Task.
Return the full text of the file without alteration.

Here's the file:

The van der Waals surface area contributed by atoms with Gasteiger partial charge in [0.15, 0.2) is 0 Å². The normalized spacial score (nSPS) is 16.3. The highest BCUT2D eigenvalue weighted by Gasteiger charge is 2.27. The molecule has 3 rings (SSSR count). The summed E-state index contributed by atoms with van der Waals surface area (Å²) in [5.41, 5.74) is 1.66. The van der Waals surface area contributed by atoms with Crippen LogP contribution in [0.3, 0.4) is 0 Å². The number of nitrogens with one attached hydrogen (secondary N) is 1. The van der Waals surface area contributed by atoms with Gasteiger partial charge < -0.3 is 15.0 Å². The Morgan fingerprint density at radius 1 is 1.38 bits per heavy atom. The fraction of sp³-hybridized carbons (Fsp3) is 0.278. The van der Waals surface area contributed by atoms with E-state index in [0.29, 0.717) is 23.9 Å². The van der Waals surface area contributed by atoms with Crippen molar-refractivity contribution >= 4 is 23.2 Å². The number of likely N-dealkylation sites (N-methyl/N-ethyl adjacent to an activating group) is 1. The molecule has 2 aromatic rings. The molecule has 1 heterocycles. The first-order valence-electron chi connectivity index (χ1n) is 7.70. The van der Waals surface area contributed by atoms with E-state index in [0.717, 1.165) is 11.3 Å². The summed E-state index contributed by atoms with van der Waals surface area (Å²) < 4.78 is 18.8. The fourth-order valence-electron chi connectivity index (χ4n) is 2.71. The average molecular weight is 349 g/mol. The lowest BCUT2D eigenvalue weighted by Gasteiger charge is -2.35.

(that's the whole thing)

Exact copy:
The van der Waals surface area contributed by atoms with Gasteiger partial charge in [0.15, 0.2) is 0 Å². The normalized spacial score (nSPS) is 16.3. The highest BCUT2D eigenvalue weighted by Gasteiger charge is 2.27. The molecule has 3 rings (SSSR count). The summed E-state index contributed by atoms with van der Waals surface area (Å²) in [5.41, 5.74) is 1.66. The van der Waals surface area contributed by atoms with Crippen LogP contribution in [0.3, 0.4) is 0 Å². The number of nitrogens with one attached hydrogen (secondary N) is 1. The van der Waals surface area contributed by atoms with Gasteiger partial charge < -0.3 is 15.0 Å². The Morgan fingerprint density at radius 1 is 1.38 bits per heavy atom. The fraction of sp³-hybridized carbons (Fsp3) is 0.278. The van der Waals surface area contributed by atoms with E-state index in [0.29, 0.717) is 23.9 Å². The van der Waals surface area contributed by atoms with Crippen molar-refractivity contribution >= 4 is 23.2 Å². The number of likely N-dealkylation sites (N-methyl/N-ethyl adjacent to an activating group) is 1. The molecule has 2 aromatic rings. The molecule has 1 heterocycles. The first-order valence-electron chi connectivity index (χ1n) is 7.70. The van der Waals surface area contributed by atoms with E-state index in [0.717, 1.165) is 11.3 Å². The summed E-state index contributed by atoms with van der Waals surface area (Å²) < 4.78 is 18.8. The fourth-order valence-electron chi connectivity index (χ4n) is 2.71. The average molecular weight is 349 g/mol. The lowest BCUT2D eigenvalue weighted by Gasteiger charge is -2.35.